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Last Updated: Monday, 1 May 2006, 15:24 GMT 16:24 UK
Genetic breast cancer drug hope
Breast cancer cells
The study will look at women with hereditary breast cancer
Women with hereditary breast cancer who have seen the disease return are to take part in a ground-breaking study.

The international research is being carried out by Breakthrough Breast Cancer and Cancer Research UK experts.

It will compare carboplatin, a platinum-based drug not normally used to treat breast cancer, with standard chemotherapy treatment.

Around 5% of breast cancers occur in women with a strong family history of the disease.

We hope this will mean improved quality of life and survival for women with this rare but important form of genetic breast cancer
Dr Andrew Tutt, Guy's and St Thomas' Hospital

More than 75% of these families will have changes or mutations in the BRCA1 or BRCA2 genes.

Women who inherit changes in these genes have up to an 85% chance of developing breast cancer by the age of 70.

And even though there have been improvements in detection and treatment of early breast cancer, around 25% of women are likely to have a recurrence of their cancer.

Women who have been diagnosed with a faulty BRCA1 or 2 gene and whose breast cancer has returned elsewhere in the body will be eligible.

Some groups have a higher risk of having faults in these genes.

Around one in 44 Ashkenazi Jews carry a change in their BRCA genes compared to less than one in 100 people in the non-Jewish population.


The trial, which is beginning on the 10th anniversary of the identification of the BRCA2 gene, will monitor around 150 women from the UK, Europe, America and Australia in the four year study.

They will either be treated with carboplatin or the best current treatment, the chemotherapy drug, docetaxel.

Dr James Mackay, a genetic oncologist at University College London, who is leading the study, said: "This trial is unique because it is the first to treat a specific genetic population of breast cancer patients.

"It is also unusual for a drug to move directly from studies in the lab to trials with patients so quickly.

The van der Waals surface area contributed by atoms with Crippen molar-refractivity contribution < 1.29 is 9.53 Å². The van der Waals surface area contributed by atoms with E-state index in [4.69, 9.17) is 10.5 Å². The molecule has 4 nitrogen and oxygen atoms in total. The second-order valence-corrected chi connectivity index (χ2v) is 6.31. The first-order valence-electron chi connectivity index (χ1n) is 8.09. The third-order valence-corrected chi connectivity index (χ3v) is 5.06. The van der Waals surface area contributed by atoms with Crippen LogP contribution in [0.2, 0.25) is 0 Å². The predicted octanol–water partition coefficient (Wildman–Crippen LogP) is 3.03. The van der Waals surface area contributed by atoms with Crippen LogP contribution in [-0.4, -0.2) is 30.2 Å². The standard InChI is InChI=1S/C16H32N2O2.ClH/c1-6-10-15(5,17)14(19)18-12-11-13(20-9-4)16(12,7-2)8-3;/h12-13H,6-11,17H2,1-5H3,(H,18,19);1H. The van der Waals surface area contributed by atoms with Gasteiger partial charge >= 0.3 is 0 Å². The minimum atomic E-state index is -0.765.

"But, because this is an established drug which is routinely used for the treatment of ovarian cancer, it has moved swiftly into trials and could be available to patients within five years if it proves to be effective."

There is currently there is no specially tailored chemotherapy treatment for women with faulty BRCA genes who have recurrent breast cancer.

These patients receive standard chemotherapy which is not always effective and can have unpleasant side effects.

Dr Andrew Tutt, a Breakthrough scientist and an oncologist at Guy's and St Thomas' Hospital, who carried out the original research using the platinum-based drugs, said: "This genetically tailored chemotherapy treatment, carboplatin, acts in a much more focused manner than standard chemotherapy.

"While standard chemotherapy can affect any rapidly growing cell, these platinum drugs seem to be much more effective in destroying the cancerous BRCA cells.

"We hope this will mean improved quality of life and survival for women with this rare but important form of genetic breast cancer."


Kate Law, head of clinical trials at Cancer Research UK, said: "We are delighted to be co-funding this trial which will hopefully improve treatments for this important group of women."

Patients who want to sign up for the trial need to have a known fault in either BRCA1 or BRCA2, have a cancer that has spread beyond the breast and lymph glands and for which surgery is not suitable.

They must also not had any chemotherapy since the cancer spread.

More information can be found by visiting http://www.brcatrial.org, by calling 08080 100 200 or 020 7061 8355 or by visiting Cancer Research UK's clinical trials database at http://www.cancerhelp.co.uk.

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